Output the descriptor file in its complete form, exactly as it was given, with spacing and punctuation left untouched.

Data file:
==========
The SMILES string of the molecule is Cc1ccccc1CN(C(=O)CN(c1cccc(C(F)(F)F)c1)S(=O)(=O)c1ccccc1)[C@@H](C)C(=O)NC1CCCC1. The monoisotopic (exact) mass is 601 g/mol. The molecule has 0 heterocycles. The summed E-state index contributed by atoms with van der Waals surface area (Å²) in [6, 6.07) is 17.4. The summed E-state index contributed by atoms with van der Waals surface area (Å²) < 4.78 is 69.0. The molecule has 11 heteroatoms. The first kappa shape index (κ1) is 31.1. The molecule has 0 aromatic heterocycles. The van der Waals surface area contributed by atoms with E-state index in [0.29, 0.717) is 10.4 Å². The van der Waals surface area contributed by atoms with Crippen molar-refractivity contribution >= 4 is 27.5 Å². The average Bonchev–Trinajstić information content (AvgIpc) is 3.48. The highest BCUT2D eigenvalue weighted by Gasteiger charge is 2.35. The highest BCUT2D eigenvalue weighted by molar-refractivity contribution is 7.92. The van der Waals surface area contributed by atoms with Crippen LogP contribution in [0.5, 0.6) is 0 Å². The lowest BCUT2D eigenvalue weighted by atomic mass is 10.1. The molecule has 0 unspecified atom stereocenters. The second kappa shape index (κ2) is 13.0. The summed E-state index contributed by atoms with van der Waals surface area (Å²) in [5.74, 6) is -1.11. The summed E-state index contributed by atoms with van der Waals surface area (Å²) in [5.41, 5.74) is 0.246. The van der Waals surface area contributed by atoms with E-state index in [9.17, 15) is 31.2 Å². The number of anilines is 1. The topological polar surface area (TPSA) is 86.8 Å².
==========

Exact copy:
The SMILES string of the molecule is Cc1ccccc1CN(C(=O)CN(c1cccc(C(F)(F)F)c1)S(=O)(=O)c1ccccc1)[C@@H](C)C(=O)NC1CCCC1. The monoisotopic (exact) mass is 601 g/mol. The molecule has 0 heterocycles. The summed E-state index contributed by atoms with van der Waals surface area (Å²) in [6, 6.07) is 17.4. The summed E-state index contributed by atoms with van der Waals surface area (Å²) < 4.78 is 69.0. The molecule has 11 heteroatoms. The first kappa shape index (κ1) is 31.1. The molecule has 0 aromatic heterocycles. The van der Waals surface area contributed by atoms with E-state index in [0.29, 0.717) is 10.4 Å². The van der Waals surface area contributed by atoms with Crippen molar-refractivity contribution >= 4 is 27.5 Å². The average Bonchev–Trinajstić information content (AvgIpc) is 3.48. The highest BCUT2D eigenvalue weighted by Gasteiger charge is 2.35. The highest BCUT2D eigenvalue weighted by molar-refractivity contribution is 7.92. The van der Waals surface area contributed by atoms with Crippen LogP contribution in [0.5, 0.6) is 0 Å². The lowest BCUT2D eigenvalue weighted by atomic mass is 10.1. The molecule has 0 unspecified atom stereocenters. The second kappa shape index (κ2) is 13.0. The summed E-state index contributed by atoms with van der Waals surface area (Å²) in [5.74, 6) is -1.11. The summed E-state index contributed by atoms with van der Waals surface area (Å²) in [5.41, 5.74) is 0.246. The van der Waals surface area contributed by atoms with E-state index in [9.17, 15) is 31.2 Å². The number of anilines is 1. The topological polar surface area (TPSA) is 86.8 Å².